New Hong Kong, in Buck Godot: Zap Gun for Hire. It has one Law Drone, but since New Hong Kong has no laws, it spends a lot of time meditating up on a tower. New Hong Kong may have only one law ("There shall be no laws on New Hong Kong") but it has a great many customs, and the populace enforce them so effectively that it's actually quite peaceful. In the same sense that Ankh-Mopork is peaceful under the Thieves' Guild. Or as the residents of New Hong Kong put it: "There are no laws here. That doesn't mean that there aren't rules."
The Dark World segments of Dungeon Keeper Ami have a certain vibe that reads like this. Actually played with to some extent- the waylaying, slavery, debauchery, and general amorality aluded to is pretty typical and even expected of the underworlders. Further enforced by the various cults of the Dark Gods. Some of the cities are actually fairly clean, leading to Vice City feel.
Mos Eisley from A New Hope, the trope namer. On a broader scope, the planet Tatooine. It's ruled by the Hutts, a race of gangsters. Every single city — not just Mos Eisley — is shown to be incredibly hostile and filled with criminals. As far as natives go, take your pick. You've got the thieving Jawas or the Always Chaotic Evil Tusken Raiders. Or The Empire. The Trope Namer is oddly inverted in The Star Wars Holiday Special. The Cantina is more Cheers than a wretched hive of scum and villainy.
The new trilogy has the lower levels of Coruscant like this.
And the Expanded Universe has Nar Shaddaa, a moon of it.
Escape from New York can qualify as well. Technically, in this film the island of Manhattan is a prison if you observe it from the outside, but if observed from the inside, it's a Wretched Hive. The film was shot in downtown and east St. Louis, the former of which was a real life wretched hive at the time (the area has since been cleaned up and restored) and the latter still is.
As a way-station for people from all over Europe who hope to escape the Nazis, it has acquired a strong criminal element, whose police force is headed by a self-described "poor corrupt official". Ferrari, the head of all illegal activities in Casablanca, is "a respected man". A pickpocket swipes a man's wallet while warning his mark to look out; "There are vultures, vultures everywhere!"
Rick mentions it would be a bad idea to try conquering New York for this reason. The Germans simply wouldn't stand a chance against the local population.
St. Petersburg in Brother. One of the songs of the movie's soundtrack has line "this city of murderers, the city of thieves and whores". Truth in Television for Ex-USSR during the Nineties.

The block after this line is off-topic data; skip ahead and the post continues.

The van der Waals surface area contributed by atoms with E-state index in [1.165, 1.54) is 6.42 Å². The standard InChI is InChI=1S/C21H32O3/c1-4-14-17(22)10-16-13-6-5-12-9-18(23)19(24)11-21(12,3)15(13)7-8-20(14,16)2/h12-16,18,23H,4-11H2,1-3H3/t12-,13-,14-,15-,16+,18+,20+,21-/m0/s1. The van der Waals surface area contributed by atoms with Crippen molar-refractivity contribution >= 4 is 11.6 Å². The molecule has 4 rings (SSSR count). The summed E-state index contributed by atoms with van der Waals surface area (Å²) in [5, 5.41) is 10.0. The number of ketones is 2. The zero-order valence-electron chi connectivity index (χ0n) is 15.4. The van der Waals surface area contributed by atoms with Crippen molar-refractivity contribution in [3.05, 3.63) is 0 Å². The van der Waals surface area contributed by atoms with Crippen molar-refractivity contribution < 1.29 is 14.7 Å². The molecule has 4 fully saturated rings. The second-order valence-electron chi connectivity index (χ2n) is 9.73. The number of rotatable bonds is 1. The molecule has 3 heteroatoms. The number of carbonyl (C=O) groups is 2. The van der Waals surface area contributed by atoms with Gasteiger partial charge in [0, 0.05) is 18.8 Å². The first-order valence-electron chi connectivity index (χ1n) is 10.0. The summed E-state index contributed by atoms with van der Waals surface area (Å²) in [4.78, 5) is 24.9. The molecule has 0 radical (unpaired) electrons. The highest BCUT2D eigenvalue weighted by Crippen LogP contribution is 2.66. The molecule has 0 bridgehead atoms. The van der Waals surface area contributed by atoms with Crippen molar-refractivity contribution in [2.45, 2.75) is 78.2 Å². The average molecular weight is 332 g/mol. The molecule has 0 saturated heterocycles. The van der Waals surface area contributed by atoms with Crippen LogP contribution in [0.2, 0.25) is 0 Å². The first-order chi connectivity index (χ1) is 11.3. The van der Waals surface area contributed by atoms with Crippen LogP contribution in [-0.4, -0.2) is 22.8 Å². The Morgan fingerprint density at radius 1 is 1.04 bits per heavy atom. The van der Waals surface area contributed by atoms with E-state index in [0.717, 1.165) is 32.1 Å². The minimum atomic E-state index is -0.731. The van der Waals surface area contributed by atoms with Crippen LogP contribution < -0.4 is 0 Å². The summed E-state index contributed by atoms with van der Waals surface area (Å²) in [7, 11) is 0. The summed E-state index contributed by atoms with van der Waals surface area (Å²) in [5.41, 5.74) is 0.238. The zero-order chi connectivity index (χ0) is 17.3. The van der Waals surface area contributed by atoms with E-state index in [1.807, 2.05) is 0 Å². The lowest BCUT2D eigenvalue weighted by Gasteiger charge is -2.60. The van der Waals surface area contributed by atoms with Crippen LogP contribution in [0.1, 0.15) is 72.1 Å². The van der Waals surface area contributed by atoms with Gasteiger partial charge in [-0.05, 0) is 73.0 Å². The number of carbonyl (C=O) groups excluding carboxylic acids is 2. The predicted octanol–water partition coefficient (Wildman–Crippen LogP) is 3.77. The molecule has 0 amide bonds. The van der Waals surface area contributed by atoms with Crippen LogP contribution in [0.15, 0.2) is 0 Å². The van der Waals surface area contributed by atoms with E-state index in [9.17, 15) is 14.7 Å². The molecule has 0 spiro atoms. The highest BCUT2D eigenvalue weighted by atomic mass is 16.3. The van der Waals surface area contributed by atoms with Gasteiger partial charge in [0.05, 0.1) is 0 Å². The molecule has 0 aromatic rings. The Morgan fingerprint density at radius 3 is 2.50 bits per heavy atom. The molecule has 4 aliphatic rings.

Spoofed as Sogo the City of Sin in Barbarella. Since it was made in the 1960s for general release, the evil shown on the screen mostly consists of people in weird costumes looking darkly at the protagonists, plus some very mild bondage games.
The New York City of the real world is portrayed this way in Last Action Hero. Two people are shot dead in the middle of a public street, with bystanders visible in the background, and one of the shooters takes the time to shout to the rooftops that he did it and wants to confess. The only reaction is someone yelling at him to shut up.
The setting of Indonesian action flick The Raid is this. It's a rundown apartment controlled by drug lord and populated by drug soldiers.
The title ghetto in City of God — a place controlled by drug gangs where little children murder each other in the streets.
District 9 in the film of the same name is this all over — an alien ghetto of makeshift shacks whose inhabitants are listless, unemployed and often criminal, nominally run by a corrupt multinational but infested with gangsters, and the only authority is backed up by sadistic mercenaries. To get that authentic feel, the movie was filmed in a real-life Johannesburg slum.
The railhead town of Hell on Wheels visited by the Lone Ranger and Tonto in The Lone Ranger.
Los Angeles and presumably all major cities in Elysium.
Titan, the official setting for the Fighting Fantasy gamebook series, has a couple of these. The most notorious are Port Blacksand, well-known as the City of Thieves, and Khare, called the Cityport of Traps. One is a ramshackle collection of pirates, thieves and murderers who'd slit their mothers' throats for a few copper pieces (if mommy didn't get them first), and the other is a debauched collection of cultists and slavers of every conceivable race, who only manage to live together without killing each other because their city is the only thing resembling civilization in a wild, hellish wasteland.
Ragadorn, main city of the Wildlands in the Lone Wolf series. Vakovar in Magador even more so.
Deadwood: Deadwood itself. Eventually gets a telegraph, employs a sheriff and elects a mayor. Remains a place where the preferred way of getting rid of inconvenient corpses is by feeding them to Mr. Wu's pigs.
Justified: Harlan. Particularly in Season 2 when Doyle Bennett uses his police job to keep his family's crimes covered up and intimidate any opponents.